A look inside The Jazz Gallery

Posts by Andrew Katzenstein

Photo via

Photo via

Gilad Hekselman has been praised as one of the best young guitarists in New York City. In 2013, he was named an international rising star in DownBeat, so in the spirit of cosmopolitanism, here are some reviews from far-flung publications: “This 30 year old Israeli has no competition amongst the guitarist of his generation” (Die Zeit [Germany]); “…one of the best guitarists of a new generation of talented musicians” (Jazzmag [France]); “…one of the most promising guitarists on the New York jazz scene” (The Times of Malta); “a terrific guitarist and, more importantly, an amazing musician” (Haaretz [Israel]).

Hekselman’s 2011 release Hearts Wide Open was named one of the top 10 albums of the year by New York Times critic Nate Chinen. Reviewing that album in the same newspaper, Ben Ratliff wrote that Hekselman is “on a good road, and he’s still moving.” In 2013 he released This Just In, a mostly trio record that was loosely structured on a news broadcast, to positive reviews.

Although Hekselman possesses astounding technique, what stands out in his playing is restraint. He has a sensitive touch with a penchant for dramatic sweeps of phrase, and his style is particularly suited to his lyrical compositions, which are suffused with clear and strong mood. Equally adept at playing lines, setting up riffs, shredding, and creating rubato melodies that float over the rhythm section, he’s a guitarist with something to offer to different types of listeners. Speaking to Doug Fischer of the Ottawa Citizen, Hekselman said, “I am always looking for a balance between complexity and emotion, something that can connect me to an audience and also keep them interested. It’s not about being flashy.” (more…)

The Alan Ferber Big Band recording "March Sublime" at Systems II // via

The Alan Ferber Big Band recording “March Sublime” at Systems II // via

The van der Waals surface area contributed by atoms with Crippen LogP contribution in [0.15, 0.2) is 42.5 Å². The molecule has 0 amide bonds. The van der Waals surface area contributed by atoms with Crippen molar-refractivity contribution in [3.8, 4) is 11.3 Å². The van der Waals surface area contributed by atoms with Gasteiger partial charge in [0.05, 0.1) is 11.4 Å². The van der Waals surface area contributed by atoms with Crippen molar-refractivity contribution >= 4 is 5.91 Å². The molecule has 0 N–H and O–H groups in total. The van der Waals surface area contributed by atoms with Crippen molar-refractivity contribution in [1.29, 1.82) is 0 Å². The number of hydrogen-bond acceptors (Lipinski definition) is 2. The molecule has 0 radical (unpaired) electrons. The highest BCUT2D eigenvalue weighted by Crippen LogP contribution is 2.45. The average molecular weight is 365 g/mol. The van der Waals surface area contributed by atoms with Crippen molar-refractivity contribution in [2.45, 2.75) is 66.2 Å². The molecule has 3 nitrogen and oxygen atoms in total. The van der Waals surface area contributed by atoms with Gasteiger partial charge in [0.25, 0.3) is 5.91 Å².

Will the Alan Ferber Big Band become a Gallery Thanksgiving tradition? We hope so.

Last year at The Jazz Gallery, over the weekend after Thanksgiving , trombonist and composer Ferber played music from his 2013 big band release, March Sublime. Ferber is a frequent presence in DownBeat polls who has played with a varied roster of musicians including Lee Konitz, Kenny Wheeler, Charlie Hunter, John Hollenbeck, the Vanguard Jazz Orchestra, Sufjan Stevens, The National, and Dr. Dre, and who has led his own Nonet for over a decade. A short while after he played the Gallery, he picked up a Grammy nomination for March Sublime, his first large ensemble recording. You can hear him talk about the Grammies and learn what his favorite coffee place in New York is on the Wing Walker podcast.

Check out our interview from last year with Ferber in which he talks about March Sublime, as well as these videos of his big band from a few years back. This is a band with a lineup that’s sure to knock the stuffing out of you.

The Alan Ferber Big Band performs this Friday and Saturday, November 28th and 29th, 2014, at The Jazz Gallery. The band features Taylor Haskins, Scott Wendholt, Alex Norris, and Clay Jenkins on trumpets; Alan Ferber, Tim Albright, Josh Roseman, and Jennifer Wharton on trombones; John O’Gallagher, Rob Wilkerson, and Jason Rigby on saxophones; Anthony Wilson on guitar, David Cook on piano, Matt Pavolka on bass, and, last, but not least, Mark Ferber  on drums. Sets are at 8 and 10 p.m., $22 general admission ($12 for Members). Purchase tickets here.

Photo by Emra Islek

Photo by Emra Islek

Drummer Johnathan Blake plays with urgency and grace, a controlled and purposeful abandon that endears him to hardcore jazz fans and novices alike as well as a diverse roster of fellow musicians. He’s played and recorded with Tom Harrell, Oliver Lake, Kenny Barron, Ravi Coltrane, and the Mingus Big Band, among others. Blake didn’t release his first album, The Eleventh Hour (Sunnyside Records), until his mid-thirties, and by this time he had fused his experience as a sideman and his broad tastes into a unique, coherent vision as a composer and bandleader. NPR called him the “ultimate modernist,” perhaps for his ability to combine jazz improvisation with anthemic compositions and the kind of textures—harmonicas, Fender Rhodes, studio distortion—one would expect from an R&B album.

His second album, Gone, But Not Forgotten (Criss Cross), was released earlier this year. With a quartet featuring bassist Ben Street and tenor heavyweights Chris Potter and Mark Turner, it seemed like an attempt for Blake to get back to basics. This may seem a bit odd for a performer who had previously released only one album, but Gone showcases Blake’s formidable straight-ahead chops. Only two of Blake’s compositions are on the album, but the credits attest to his knowledge of jazz history and deep respect for its practitioners: compositions by Blake’s fellow Philadelphians Charles Fambrough, Trudy Pitts, and Sid Simmons are joined by the work of Jim Hall, Cedar Walton, Mulgrew Miller, Eddie Harris, Paul Motian, Frank Foster, and Frank Wess. The group performed on our stage in last September and, as Ethan Iverson wrote, speaking for us all, “Who doesn’t want to hear Mark Turner and Chris Potter try to cut each other in a bare bones situation?”